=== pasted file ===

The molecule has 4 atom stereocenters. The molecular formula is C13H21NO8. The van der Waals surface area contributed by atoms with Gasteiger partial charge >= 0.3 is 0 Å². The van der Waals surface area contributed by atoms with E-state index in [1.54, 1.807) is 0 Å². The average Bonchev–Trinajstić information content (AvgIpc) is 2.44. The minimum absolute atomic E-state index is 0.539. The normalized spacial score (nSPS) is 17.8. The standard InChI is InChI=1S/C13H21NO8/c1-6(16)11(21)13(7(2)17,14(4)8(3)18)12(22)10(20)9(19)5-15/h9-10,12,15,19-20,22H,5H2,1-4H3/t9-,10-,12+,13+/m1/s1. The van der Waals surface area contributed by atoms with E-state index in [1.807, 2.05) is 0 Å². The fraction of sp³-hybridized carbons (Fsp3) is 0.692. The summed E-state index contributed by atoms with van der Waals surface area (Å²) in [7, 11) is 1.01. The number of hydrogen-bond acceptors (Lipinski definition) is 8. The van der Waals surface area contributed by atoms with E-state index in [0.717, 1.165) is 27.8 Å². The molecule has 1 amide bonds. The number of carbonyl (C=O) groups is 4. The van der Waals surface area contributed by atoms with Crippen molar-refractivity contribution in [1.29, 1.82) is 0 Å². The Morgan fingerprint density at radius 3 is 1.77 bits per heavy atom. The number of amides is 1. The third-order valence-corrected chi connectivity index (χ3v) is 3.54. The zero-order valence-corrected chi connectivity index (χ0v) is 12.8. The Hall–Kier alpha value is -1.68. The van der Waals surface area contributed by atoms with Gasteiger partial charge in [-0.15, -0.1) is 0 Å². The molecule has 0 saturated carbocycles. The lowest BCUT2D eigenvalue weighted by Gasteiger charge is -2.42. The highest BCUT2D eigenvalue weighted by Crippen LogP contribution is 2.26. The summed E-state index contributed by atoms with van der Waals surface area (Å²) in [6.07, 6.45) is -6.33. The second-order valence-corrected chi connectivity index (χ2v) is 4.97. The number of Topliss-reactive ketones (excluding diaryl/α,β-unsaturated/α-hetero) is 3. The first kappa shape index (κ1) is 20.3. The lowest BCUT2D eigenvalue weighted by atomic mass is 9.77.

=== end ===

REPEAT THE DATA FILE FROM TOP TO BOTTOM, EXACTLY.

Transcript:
The molecule has 4 atom stereocenters. The molecular formula is C13H21NO8. The van der Waals surface area contributed by atoms with Gasteiger partial charge >= 0.3 is 0 Å². The van der Waals surface area contributed by atoms with E-state index in [1.54, 1.807) is 0 Å². The average Bonchev–Trinajstić information content (AvgIpc) is 2.44. The minimum absolute atomic E-state index is 0.539. The normalized spacial score (nSPS) is 17.8. The standard InChI is InChI=1S/C13H21NO8/c1-6(16)11(21)13(7(2)17,14(4)8(3)18)12(22)10(20)9(19)5-15/h9-10,12,15,19-20,22H,5H2,1-4H3/t9-,10-,12+,13+/m1/s1. The van der Waals surface area contributed by atoms with E-state index in [1.807, 2.05) is 0 Å². The fraction of sp³-hybridized carbons (Fsp3) is 0.692. The summed E-state index contributed by atoms with van der Waals surface area (Å²) in [7, 11) is 1.01. The number of hydrogen-bond acceptors (Lipinski definition) is 8. The van der Waals surface area contributed by atoms with E-state index in [0.717, 1.165) is 27.8 Å². The molecule has 1 amide bonds. The number of carbonyl (C=O) groups is 4. The van der Waals surface area contributed by atoms with Crippen molar-refractivity contribution in [1.29, 1.82) is 0 Å². The Morgan fingerprint density at radius 3 is 1.77 bits per heavy atom. The number of amides is 1. The third-order valence-corrected chi connectivity index (χ3v) is 3.54. The zero-order valence-corrected chi connectivity index (χ0v) is 12.8. The Hall–Kier alpha value is -1.68. The van der Waals surface area contributed by atoms with Gasteiger partial charge in [-0.15, -0.1) is 0 Å². The molecule has 0 saturated carbocycles. The lowest BCUT2D eigenvalue weighted by Gasteiger charge is -2.42. The highest BCUT2D eigenvalue weighted by Crippen LogP contribution is 2.26. The summed E-state index contributed by atoms with van der Waals surface area (Å²) in [6.07, 6.45) is -6.33. The second-order valence-corrected chi connectivity index (χ2v) is 4.97. The number of Topliss-reactive ketones (excluding diaryl/α,β-unsaturated/α-hetero) is 3. The first kappa shape index (κ1) is 20.3. The lowest BCUT2D eigenvalue weighted by atomic mass is 9.77.